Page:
I can update this later with my specific notes/ingredients, but for now, just the basics...5 gallon brew of an irish stout. The morning after I put it in the fermenting bucket, I woke up to a mess. Foam had come out through the airlock and there was liquid and foam all over the lid and down the side. The amount of pressure building inside made it seem like the lock would blow off at any second (in fact when I removed it to clean, foam shot out through the hole.) I quickly found some instructions for a blow off type rig which was basically leaving the base of the airlock in the lid, attaching a tube to it, and running the tube into a gallon jug of half water/half sanitizer. The remainder of that day, it was bubbling furiously. It looked like rapidly boiling water. Since then however, I haven't really noticed any bubbling. There is pressure in the bucket still, because if I lightly push on the lid, gas will bubble through into the jug. Do I have anything to worry about here? The bucket is in a dark 65-70 degree closet. Any advice would be great. Thanks.

1 Answer 1


Absolutely nothing to worry about. A few notes:

  1. Active fermentation can certainly die down after 2-3 days.
  2. Airlock bubbles can indicate active fermentation. A lack of airlock bubbles does not necessarily indicate a lack of active fermentation. CO2 is sneaky - it can get out a lot of places besides through your airlock liquid.
  3. 70F is getting on the warm side for most yeast strains. Fermentation will produce heat of its own, meaning your beer could be several degrees warmer. It won't ruin your beer, but could produce undesirable flavors from the yeast.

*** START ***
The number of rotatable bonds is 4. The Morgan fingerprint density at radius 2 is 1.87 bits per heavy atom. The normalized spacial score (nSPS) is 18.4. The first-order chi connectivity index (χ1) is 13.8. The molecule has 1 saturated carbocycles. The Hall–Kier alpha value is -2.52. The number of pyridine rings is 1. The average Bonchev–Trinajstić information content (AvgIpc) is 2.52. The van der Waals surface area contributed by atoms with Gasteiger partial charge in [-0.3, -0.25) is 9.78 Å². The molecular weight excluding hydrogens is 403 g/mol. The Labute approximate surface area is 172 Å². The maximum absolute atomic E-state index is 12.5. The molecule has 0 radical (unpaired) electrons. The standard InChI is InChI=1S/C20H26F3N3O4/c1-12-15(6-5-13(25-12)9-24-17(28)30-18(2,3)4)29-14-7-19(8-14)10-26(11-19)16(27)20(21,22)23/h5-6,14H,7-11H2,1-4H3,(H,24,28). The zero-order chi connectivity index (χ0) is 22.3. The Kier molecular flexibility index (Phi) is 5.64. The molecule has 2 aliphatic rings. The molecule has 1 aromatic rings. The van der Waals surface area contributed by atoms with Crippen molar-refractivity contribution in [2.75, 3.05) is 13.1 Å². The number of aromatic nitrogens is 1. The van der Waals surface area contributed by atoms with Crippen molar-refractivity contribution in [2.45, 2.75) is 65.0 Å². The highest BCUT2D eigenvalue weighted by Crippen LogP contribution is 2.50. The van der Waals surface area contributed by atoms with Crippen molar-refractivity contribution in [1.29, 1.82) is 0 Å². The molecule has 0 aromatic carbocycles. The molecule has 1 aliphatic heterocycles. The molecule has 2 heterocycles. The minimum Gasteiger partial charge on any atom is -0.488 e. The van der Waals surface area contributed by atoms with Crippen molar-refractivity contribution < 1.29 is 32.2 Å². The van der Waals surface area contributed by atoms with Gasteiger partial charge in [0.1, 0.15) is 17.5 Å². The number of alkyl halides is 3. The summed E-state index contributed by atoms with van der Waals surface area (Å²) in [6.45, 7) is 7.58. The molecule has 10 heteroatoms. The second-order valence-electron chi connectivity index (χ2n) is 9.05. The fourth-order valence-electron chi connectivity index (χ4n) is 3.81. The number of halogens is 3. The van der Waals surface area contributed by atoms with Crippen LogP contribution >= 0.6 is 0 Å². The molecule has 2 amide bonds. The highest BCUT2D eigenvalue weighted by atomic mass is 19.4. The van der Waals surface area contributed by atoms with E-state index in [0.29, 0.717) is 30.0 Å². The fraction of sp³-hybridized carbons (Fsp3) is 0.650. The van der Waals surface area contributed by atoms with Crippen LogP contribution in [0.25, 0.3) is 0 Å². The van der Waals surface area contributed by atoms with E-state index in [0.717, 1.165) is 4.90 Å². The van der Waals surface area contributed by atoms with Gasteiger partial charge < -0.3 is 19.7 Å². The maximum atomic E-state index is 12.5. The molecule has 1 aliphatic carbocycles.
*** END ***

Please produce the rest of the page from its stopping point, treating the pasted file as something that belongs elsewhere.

So relax and let it roll for a week or so before you take a hydrometer reading to see how far fermentation has actually progressed. Checking the gravity is the only reliable way to know how fermentation is progressing.

  • 2
    Good answer, but I'd like to add a caveat to "Airlock bubbles do indicate active fermentation." The airlock can continue to bubble after fermentation has finished due to off-gassing. The active fermentation filled the beer with CO2, and the CO2 will continue to come out of solution for quite some time after fermentation has finished. So airlock activity tells you that fermentation is taking place or has already taken place. It isn't necessarily still active.
    – JackSmith
    Commented Jan 18, 2012 at 21:31
  • A good point, thanks @Jack. I guess I was over-simplifying.
    – JoeFish
    Commented Jan 18, 2012 at 21:50
  • 1
    Indeed. As a beer warms, the amount of C02 that can stay in suspension in the liquid decreases, thus producing bubbles in the airlock. A lot of people rack to secondary and see bubbles from the off-gassing and assume fermentation has started again.
    – GHP
    Commented Jan 19, 2012 at 14:13
  • 1
    Relax and have a homebrew. Great response Joe
    – gnome
    Commented Jan 19, 2012 at 19:11

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